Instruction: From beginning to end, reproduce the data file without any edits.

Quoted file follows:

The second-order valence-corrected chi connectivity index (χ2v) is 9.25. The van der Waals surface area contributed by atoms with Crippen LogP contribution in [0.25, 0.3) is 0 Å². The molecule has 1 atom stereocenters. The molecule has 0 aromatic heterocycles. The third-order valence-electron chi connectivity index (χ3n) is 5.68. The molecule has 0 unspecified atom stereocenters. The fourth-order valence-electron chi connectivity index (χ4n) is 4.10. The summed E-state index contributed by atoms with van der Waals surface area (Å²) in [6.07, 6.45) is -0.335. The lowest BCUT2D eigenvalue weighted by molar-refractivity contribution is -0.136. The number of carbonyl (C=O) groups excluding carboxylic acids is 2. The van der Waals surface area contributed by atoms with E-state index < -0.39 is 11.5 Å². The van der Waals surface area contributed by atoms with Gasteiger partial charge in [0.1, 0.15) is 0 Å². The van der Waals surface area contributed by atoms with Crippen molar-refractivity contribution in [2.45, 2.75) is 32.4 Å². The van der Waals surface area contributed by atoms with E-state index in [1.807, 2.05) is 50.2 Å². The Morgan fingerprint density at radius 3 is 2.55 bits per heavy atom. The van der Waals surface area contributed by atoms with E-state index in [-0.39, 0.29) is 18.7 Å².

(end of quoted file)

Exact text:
The second-order valence-corrected chi connectivity index (χ2v) is 9.25. The van der Waals surface area contributed by atoms with Crippen LogP contribution in [0.25, 0.3) is 0 Å². The molecule has 1 atom stereocenters. The molecule has 0 aromatic heterocycles. The third-order valence-electron chi connectivity index (χ3n) is 5.68. The molecule has 0 unspecified atom stereocenters. The fourth-order valence-electron chi connectivity index (χ4n) is 4.10. The summed E-state index contributed by atoms with van der Waals surface area (Å²) in [6.07, 6.45) is -0.335. The lowest BCUT2D eigenvalue weighted by molar-refractivity contribution is -0.136. The number of carbonyl (C=O) groups excluding carboxylic acids is 2. The van der Waals surface area contributed by atoms with E-state index < -0.39 is 11.5 Å². The van der Waals surface area contributed by atoms with Gasteiger partial charge in [0.1, 0.15) is 0 Å². The van der Waals surface area contributed by atoms with Crippen molar-refractivity contribution in [2.45, 2.75) is 32.4 Å². The van der Waals surface area contributed by atoms with E-state index in [1.807, 2.05) is 50.2 Å². The Morgan fingerprint density at radius 3 is 2.55 bits per heavy atom. The van der Waals surface area contributed by atoms with E-state index in [-0.39, 0.29) is 18.7 Å².